For those of us who grew up listening to our parents’ Bob Dylan and Nick Drake CDs, it’s a great time to be a music fan. Artists such as Devendra Banhart, Animal Collective, and the rest of the freak/neo-folk canon have revived the genre we spent so many lazy weekend afternoons absorbing in wide-eyed wonderment. Among this new crop is Brooklyn’s Grizzly Bear. Originally the pet project of Edward Droste, the home-recorded demos that would make up Horn of Plenty eventually became a more polished collaboration between Droste and Christopher Bear. (The band has since added two members; Chris Taylor and Dan Rossen.) Fusing found sounds, dreamy vocals and hushed instrumentals, Horn of Plenty is a hazy, intoxicating debut that envelops you in its warmth.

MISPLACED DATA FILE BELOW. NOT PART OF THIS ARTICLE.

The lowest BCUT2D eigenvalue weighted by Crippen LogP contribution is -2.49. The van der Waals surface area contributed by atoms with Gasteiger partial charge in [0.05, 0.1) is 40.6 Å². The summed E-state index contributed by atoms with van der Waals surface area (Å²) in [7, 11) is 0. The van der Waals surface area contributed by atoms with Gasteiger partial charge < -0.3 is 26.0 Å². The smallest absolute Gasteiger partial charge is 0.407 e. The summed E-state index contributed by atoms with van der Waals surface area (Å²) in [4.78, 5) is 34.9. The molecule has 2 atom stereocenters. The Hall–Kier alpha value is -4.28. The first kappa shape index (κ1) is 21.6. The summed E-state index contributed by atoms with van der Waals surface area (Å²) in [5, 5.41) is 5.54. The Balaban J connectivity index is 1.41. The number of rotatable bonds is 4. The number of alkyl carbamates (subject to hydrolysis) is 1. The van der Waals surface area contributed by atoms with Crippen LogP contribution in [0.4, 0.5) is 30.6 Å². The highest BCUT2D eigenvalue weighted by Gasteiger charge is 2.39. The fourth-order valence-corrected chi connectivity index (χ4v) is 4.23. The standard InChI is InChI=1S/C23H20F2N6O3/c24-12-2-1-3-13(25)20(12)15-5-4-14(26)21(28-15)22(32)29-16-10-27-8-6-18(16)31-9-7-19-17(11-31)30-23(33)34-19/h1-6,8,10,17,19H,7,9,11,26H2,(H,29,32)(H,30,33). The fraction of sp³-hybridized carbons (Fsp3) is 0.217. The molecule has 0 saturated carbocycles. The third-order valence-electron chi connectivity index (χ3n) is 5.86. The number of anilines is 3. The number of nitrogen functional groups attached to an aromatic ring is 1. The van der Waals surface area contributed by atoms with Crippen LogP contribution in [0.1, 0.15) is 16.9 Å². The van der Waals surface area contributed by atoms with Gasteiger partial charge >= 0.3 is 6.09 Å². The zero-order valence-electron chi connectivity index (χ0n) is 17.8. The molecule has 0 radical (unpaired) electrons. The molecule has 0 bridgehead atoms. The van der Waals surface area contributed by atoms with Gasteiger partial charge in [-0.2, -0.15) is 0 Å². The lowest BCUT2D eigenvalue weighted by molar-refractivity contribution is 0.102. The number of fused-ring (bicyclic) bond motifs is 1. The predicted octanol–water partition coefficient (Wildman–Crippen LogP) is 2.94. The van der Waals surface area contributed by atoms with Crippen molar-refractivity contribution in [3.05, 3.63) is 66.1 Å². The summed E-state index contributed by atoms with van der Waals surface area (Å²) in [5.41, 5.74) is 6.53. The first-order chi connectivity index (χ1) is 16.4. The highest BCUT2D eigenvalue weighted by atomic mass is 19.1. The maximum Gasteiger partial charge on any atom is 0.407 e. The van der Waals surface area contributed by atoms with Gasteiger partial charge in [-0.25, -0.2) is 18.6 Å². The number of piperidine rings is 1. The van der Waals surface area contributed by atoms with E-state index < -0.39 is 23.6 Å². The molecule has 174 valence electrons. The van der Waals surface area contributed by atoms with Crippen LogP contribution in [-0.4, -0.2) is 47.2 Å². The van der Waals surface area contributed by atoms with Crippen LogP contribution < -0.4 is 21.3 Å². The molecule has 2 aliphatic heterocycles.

Richly textured, and layered with subtle nuances, Horn of Plenty rewards the listener who is patient enough to forge through its vast expanses. With vocals sounding like they were recorded at the bottom of an ocean, opener “Deep Sea Diver” drifts along before it culminates with rousing power chords bubbling to the surface. “Don’t Ask,” a gentle acoustic ballad, evokes the spirit of Elliott Smith, with its laments over a relationship in turmoil. Beginning as an amalgamation of sampled percussion and sparse guitar, “Showcase” eventually transforms into a freakish, hypnotic vocal experiment. The rest of the album is similarly heady, with the songs inexorably burrowing into your subconscious after multiple listens.
The guys in Grizzly Bear announced recently that they are working on a new album, and it should be interesting to see what this means for the progression of their sound. The band says to expect a more realized album, with an emphasis on vocal harmonies, sentiments that have been hinted at with their recent live performances. But let’s not get ahead of ourselves: With Horn of Plenty, Grizzly Bear has given us a challenging, provocative album that still appeals to folk sensibilities.